Husband: Norval Brown Wood (Fig. R274a)
Father: Andrew Jackson Wood [R271]
Mother: Selina (Ware) Wood [R271]
Born: 12/18/1893
Died: 5/6/1981. Buried in the Mingo W.Va. Cemetery.

Wife: Viva (Kisamore) Wood (Fig. R274a)
Born: 2/10/1898
Died: 12/4/1968

Married: 8/3/1916

Clarence Wood, b. 2/16/1917. M. 1st LaVera Mae Shreve (1/7/1918-
    12/9/1940), ch. Terry Shannon (b. 7/15/1938) and Roger Shane (b.
    9/29/1940). M. 2nd Olieva Petts Fuel Furr (11/19/1918-2/16/1981), s.
    Roy Archie (d. 1968); step-ch. Betty Carol Furr Jones, Benny Furr,
    Ethel Lee Furr. M. 3rd Della B. Beale
Hubert Wood, b. 6/27/1919. M. 12/24/1941 to Addie Canfield (b.
    1/7/1923). Ch. Richard Clyde (b. 11/26/1942), Ronald Kelly (b.
    1/7/1945), Norval Lee (b. 12/19/1946), Sandra Rae (Wood) Daugherty
    (b. 12/1948)
Alfred Raine Wood, b. 12/29/1921. Unmarried
Clark Kelly Wood, b. 12/5/1923. M. 7/10/1954 to Helen S. Lamm (b.
Bertha Lee Wood, b. 1/17/1927. M. 9/3/1950 to Maurice Allman (b.
    2/12/1922). Ch. Pamela Reta (b. 3/10/1953, m. Robert Hugh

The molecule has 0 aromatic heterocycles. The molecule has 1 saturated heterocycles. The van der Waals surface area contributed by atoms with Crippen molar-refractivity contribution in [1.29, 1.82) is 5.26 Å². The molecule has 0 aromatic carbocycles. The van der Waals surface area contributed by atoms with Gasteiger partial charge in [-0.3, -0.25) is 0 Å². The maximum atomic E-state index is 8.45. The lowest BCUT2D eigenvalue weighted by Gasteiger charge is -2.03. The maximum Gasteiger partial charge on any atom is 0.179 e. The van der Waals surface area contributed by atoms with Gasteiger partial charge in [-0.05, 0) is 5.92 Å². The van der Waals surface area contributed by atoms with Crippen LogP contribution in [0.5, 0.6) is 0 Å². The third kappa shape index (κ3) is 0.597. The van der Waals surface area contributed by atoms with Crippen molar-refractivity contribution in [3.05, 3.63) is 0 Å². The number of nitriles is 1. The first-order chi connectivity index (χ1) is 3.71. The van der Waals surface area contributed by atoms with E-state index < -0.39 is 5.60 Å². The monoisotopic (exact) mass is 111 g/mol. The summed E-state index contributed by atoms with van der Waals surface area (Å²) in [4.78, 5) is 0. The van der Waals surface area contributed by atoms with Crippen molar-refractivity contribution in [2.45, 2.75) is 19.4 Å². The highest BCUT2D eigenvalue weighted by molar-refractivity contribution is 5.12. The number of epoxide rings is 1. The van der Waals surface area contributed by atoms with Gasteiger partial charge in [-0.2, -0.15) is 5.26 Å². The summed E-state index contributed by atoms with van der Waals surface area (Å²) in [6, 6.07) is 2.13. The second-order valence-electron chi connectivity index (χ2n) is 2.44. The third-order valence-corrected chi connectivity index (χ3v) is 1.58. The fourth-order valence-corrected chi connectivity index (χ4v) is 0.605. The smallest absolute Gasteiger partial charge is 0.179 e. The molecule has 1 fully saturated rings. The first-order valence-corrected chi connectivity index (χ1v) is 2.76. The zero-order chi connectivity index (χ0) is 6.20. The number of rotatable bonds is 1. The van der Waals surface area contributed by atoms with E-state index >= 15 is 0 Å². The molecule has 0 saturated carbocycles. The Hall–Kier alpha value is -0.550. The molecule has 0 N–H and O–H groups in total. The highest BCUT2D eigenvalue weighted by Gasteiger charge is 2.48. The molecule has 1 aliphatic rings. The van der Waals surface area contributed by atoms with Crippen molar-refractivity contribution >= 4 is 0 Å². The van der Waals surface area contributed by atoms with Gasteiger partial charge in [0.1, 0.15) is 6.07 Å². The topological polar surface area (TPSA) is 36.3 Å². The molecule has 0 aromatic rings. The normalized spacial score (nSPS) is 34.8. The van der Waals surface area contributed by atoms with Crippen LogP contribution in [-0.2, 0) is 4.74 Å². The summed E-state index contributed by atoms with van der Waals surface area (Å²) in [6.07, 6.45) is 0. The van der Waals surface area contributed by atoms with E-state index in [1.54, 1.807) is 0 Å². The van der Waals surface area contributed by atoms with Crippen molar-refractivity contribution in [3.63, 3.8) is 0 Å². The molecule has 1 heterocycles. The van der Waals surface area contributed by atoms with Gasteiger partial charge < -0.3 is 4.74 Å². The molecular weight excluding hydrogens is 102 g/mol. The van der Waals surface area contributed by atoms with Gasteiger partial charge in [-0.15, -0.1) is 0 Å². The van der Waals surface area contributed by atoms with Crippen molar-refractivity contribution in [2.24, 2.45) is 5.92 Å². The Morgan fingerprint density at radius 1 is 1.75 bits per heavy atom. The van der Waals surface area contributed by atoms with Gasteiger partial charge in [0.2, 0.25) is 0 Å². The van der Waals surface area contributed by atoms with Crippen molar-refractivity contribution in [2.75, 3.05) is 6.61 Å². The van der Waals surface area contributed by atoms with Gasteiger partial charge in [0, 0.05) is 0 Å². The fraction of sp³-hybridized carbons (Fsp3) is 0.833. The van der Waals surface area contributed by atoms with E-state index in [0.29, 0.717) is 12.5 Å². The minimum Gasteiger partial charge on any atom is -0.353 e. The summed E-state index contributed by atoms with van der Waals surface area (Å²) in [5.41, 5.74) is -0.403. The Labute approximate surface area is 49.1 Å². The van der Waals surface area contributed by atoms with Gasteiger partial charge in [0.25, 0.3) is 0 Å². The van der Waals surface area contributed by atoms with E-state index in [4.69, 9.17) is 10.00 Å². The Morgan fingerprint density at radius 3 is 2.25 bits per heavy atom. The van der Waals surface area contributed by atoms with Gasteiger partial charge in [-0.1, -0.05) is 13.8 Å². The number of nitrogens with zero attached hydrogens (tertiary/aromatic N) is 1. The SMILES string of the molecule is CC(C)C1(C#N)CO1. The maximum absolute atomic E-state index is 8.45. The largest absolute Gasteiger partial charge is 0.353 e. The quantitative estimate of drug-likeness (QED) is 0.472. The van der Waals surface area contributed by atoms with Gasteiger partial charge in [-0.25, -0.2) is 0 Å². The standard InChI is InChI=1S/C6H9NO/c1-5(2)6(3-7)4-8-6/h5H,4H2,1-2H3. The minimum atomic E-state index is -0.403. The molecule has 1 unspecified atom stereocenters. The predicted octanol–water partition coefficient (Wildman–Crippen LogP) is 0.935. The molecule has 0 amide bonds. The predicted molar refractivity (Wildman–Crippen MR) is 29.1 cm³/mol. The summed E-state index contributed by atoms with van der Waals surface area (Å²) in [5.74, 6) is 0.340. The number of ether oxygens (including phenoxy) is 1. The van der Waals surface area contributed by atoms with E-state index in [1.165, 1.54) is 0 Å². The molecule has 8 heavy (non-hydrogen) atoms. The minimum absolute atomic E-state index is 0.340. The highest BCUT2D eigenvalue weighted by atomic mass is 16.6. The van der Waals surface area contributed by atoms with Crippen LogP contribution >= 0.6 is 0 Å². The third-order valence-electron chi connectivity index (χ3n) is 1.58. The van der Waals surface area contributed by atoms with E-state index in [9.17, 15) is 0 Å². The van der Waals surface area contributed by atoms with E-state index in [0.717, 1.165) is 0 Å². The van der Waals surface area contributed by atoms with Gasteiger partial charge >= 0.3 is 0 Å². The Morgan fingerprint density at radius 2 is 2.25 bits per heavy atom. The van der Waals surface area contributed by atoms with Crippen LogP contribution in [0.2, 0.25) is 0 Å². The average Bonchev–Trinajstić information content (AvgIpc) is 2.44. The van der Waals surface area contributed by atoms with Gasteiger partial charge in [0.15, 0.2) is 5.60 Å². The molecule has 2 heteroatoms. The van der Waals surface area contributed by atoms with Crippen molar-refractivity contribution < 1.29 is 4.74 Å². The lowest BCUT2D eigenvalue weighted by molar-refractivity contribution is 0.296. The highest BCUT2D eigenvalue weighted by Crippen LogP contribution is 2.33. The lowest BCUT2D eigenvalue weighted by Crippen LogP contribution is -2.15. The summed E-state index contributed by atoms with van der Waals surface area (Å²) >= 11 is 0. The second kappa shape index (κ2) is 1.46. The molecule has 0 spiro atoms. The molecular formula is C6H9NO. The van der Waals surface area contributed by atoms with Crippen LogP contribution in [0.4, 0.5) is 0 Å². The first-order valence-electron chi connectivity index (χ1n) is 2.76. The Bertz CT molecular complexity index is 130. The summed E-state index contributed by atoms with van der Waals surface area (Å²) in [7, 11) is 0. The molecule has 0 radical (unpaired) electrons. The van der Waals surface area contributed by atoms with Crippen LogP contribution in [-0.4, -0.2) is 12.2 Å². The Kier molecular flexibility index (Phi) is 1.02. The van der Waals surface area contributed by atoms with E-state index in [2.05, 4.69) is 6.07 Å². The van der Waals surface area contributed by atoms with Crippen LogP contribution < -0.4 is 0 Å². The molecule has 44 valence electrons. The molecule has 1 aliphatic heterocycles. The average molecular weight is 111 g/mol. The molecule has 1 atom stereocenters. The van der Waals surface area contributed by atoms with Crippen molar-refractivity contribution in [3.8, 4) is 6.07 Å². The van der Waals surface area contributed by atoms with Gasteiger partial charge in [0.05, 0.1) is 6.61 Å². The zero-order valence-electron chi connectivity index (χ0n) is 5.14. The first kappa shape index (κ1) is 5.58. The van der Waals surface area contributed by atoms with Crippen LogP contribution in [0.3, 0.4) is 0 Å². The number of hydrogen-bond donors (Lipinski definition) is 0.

Corathers, ch. Laura Elaine and Jennifer Suzanne), Elaine Carol (b.
    4/11/1956, m. Larry Howard Smith, ch. Julia Rea and Grayson
Mamie Mae Wood, 12/4/1928-4/22/1932, buried in the Mingo W.Va.
Virginia Sarah Wood, b. 2/3/1938. M. 12/7/1936 to Keith Lester
    Conrad. Ch. Debra Vonne (Conrad) Johnson, Glen Lee, Jeffery Keith,
    and Jeanette Gay (Conrad) Fincher

Bertha Allman [S096] paints the following picture of her parents, brothers and sisters. “Norval was born in the Mingo area in southern Randolph County. He was known as N.B., and this is how you would find his signature. He worked as a logger at Norton or Evenwood, W.Va. with his brothers Houston and Bruce. Norval and Houston did the cutting of timber, mostly hemlock, and Bruce drove the team. In the winter they pealed the bark from the trees, and in the summer they cut the logs. They were noted for cutting and hauling more timber than the other crews. Each crew contained eight men. Norval hated the ‘gray backs’ in the lumber camps.

“Norval met Viva (Kisamore) at the lumber camp and they fell in love and were married. Viva was from Job, W.Va. and was one of the cooks at the camp. Norval worked for a short time in the coal mines, but he said that was not for him. He said he didn’t like to work in cramped quarters and in the water.